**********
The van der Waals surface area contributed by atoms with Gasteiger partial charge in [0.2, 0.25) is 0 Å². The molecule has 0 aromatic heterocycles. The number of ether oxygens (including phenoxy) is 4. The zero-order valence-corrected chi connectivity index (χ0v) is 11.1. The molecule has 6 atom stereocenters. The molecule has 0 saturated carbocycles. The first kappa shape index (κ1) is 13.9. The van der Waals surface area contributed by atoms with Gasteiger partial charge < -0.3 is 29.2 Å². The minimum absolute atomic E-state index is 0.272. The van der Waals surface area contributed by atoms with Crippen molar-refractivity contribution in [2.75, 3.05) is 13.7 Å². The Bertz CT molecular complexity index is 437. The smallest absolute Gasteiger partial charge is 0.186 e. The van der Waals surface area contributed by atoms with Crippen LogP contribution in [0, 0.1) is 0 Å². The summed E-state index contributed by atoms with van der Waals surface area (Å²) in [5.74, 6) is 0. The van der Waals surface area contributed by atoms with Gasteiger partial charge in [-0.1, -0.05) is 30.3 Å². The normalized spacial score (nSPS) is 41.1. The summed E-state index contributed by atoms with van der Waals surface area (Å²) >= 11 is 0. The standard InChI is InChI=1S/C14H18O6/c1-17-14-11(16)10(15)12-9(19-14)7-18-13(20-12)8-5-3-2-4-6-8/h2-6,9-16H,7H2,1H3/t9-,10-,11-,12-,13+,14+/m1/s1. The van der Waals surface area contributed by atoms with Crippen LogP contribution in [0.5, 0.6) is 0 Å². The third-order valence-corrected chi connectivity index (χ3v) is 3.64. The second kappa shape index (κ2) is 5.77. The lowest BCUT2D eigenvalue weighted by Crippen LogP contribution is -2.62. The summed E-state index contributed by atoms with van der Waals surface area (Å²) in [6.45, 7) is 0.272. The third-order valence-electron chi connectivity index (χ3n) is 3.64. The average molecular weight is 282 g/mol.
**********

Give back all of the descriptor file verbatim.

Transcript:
The van der Waals surface area contributed by atoms with Gasteiger partial charge in [0.2, 0.25) is 0 Å². The molecule has 0 aromatic heterocycles. The number of ether oxygens (including phenoxy) is 4. The zero-order valence-corrected chi connectivity index (χ0v) is 11.1. The molecule has 6 atom stereocenters. The molecule has 0 saturated carbocycles. The first kappa shape index (κ1) is 13.9. The van der Waals surface area contributed by atoms with Gasteiger partial charge < -0.3 is 29.2 Å². The minimum absolute atomic E-state index is 0.272. The van der Waals surface area contributed by atoms with Crippen molar-refractivity contribution in [2.75, 3.05) is 13.7 Å². The Bertz CT molecular complexity index is 437. The smallest absolute Gasteiger partial charge is 0.186 e. The van der Waals surface area contributed by atoms with Crippen LogP contribution in [0, 0.1) is 0 Å². The summed E-state index contributed by atoms with van der Waals surface area (Å²) in [5.74, 6) is 0. The van der Waals surface area contributed by atoms with Gasteiger partial charge in [-0.1, -0.05) is 30.3 Å². The normalized spacial score (nSPS) is 41.1. The summed E-state index contributed by atoms with van der Waals surface area (Å²) >= 11 is 0. The standard InChI is InChI=1S/C14H18O6/c1-17-14-11(16)10(15)12-9(19-14)7-18-13(20-12)8-5-3-2-4-6-8/h2-6,9-16H,7H2,1H3/t9-,10-,11-,12-,13+,14+/m1/s1. The van der Waals surface area contributed by atoms with Crippen LogP contribution in [0.5, 0.6) is 0 Å². The third-order valence-corrected chi connectivity index (χ3v) is 3.64. The second kappa shape index (κ2) is 5.77. The lowest BCUT2D eigenvalue weighted by Crippen LogP contribution is -2.62. The summed E-state index contributed by atoms with van der Waals surface area (Å²) in [6.45, 7) is 0.272. The third-order valence-electron chi connectivity index (χ3n) is 3.64. The average molecular weight is 282 g/mol.